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Legal

Restrictive covenants: When words may not be enough (to mean what they say)!

In the recent case of Prophet plc v Christopher Huggett [2014], Prophet plc was engaged in the business of developing, selling, and updating computer software for use in the fresh produce industry. Mr Huggett had been engaged as a sales manager for Prophet and his contract included post-termination restrictions. When he left for a competing […]

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Legal

Changes to Employment Law – April 2014

April 2014 is a busy month – HRC Law is one year old and there are a large number of changes to legislation which take effect on 6 April. Some important changes are: Early ACAS conciliation commences for pre-tribunal claims (optional until 6th May 2014) Abolition of statutory discrimination questionnaires Financial penalties for employers who […]

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Legal

Introducing Early Conciliation!

6 April 2014 sees the introduction of Early Conciliation (“EC”).  Conciliation, an alternative dispute mechanism currently offered to the parties in many types of employment claim, is soon to be thrust more forcefully upon them. New rules will make Early Conciliation available to potential claimants in most types of employment proceedings from this April.  From […]

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Legal

Tweaks to TUPE now in force

TUPE (The Transfer of Undertakings (Protection of Employment) Regulations 2006) has just been changed. TUPE (pronounced “too-pee”) bites when a business transfers (“a business transfer”), and when a business out/in -sources, or changes, its third-party service provider (“a service provision change”). New Regulations and new guidance were published in mid-January with most of the TUPE […]

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Legal

Onshore employment intermediaries and False Self Employment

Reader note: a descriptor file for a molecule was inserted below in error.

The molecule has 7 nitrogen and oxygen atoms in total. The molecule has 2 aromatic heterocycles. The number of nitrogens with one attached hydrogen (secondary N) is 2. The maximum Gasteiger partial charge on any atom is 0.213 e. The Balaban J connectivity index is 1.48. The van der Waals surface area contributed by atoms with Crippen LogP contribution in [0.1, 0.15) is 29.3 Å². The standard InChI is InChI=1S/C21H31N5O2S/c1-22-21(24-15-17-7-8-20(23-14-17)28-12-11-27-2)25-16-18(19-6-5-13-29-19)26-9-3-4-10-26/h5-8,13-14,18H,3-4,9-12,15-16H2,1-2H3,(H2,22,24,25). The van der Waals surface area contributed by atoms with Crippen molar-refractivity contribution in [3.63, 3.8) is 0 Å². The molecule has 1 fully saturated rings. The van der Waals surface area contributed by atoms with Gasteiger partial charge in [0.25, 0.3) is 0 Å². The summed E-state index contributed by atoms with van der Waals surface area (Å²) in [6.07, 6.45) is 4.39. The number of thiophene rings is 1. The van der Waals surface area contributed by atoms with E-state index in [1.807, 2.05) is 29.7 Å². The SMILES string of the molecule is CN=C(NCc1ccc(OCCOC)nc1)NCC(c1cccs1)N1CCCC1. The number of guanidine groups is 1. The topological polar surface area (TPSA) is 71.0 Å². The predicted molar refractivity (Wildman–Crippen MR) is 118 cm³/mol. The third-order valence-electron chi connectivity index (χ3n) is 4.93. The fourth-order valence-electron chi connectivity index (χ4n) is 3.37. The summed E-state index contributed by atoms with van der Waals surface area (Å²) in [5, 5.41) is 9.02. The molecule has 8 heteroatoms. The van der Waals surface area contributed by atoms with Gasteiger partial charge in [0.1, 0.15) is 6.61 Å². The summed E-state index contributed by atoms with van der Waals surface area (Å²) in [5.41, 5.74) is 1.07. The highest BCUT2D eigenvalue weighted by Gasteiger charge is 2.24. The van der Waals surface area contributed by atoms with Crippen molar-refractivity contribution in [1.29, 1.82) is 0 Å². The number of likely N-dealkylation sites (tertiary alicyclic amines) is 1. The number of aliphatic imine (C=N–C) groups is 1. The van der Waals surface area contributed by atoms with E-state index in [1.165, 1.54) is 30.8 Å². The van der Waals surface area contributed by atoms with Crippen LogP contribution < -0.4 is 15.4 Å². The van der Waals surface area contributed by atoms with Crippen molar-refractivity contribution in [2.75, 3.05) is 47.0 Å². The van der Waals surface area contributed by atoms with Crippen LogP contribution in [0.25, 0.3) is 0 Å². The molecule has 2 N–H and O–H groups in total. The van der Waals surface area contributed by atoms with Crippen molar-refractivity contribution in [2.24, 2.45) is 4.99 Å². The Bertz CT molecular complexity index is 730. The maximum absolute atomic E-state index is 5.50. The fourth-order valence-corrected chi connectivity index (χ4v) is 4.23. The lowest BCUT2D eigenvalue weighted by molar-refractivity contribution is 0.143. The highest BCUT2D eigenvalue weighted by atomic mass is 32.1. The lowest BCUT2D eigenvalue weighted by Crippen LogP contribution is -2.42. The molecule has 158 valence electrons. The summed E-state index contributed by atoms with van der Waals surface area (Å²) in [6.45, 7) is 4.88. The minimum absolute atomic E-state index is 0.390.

What’s proposed? Amendments to legislation to address the “false self-employment” problem: whereby certain workers are engaged through intermediaries and “disguised” as self-employed in order to avoid tax and other liabilities. Why?  To increase tax revenues and protect the workers involved. The problem: Engagers using self-employed workers (as opposed to employees) don’t have to pay 13.8% […]

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Legal

Claimant (yes, Claimant!) ordered to pay record costs

An Employment Tribunal in Makanjuola v Waltham Forest Council [2014] has made a costs award of over £117,000 against the Claimant. Mr Makanjuola (M) had worked for the London Borough Council of Waltham Forest as an Environmental Health Enforcement Officer for 19 years. He was dismissed for gross misconduct and subsequently made 69 separate allegations […]

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Legal

“It’s not over when it’s over” when it comes to victimisation

The Court of Appeal has upheld the right of a former employee (Mr Jessemy, “J”) to claim victimisation by his ex-employer who gave J a bad reference due to J’s discrimination claim. J brought proceedings for age discrimination and unfair dismissal against his former employer, Rowstock Ltd (“R”). When J then tried to get another […]

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Legal

Protecting Beliefs: Indirect religious discrimination and the workplace

Around Christmas one of Marks & Spencer’s Muslim checkout workers refused to sell alcohol to a customer. During the resulting media furore, the retailer explained that where an employee’s religious belief restricted what food or drinks they could handle, it tried to place them in a “suitable role.” Whilst each supermarket chain had its own […]

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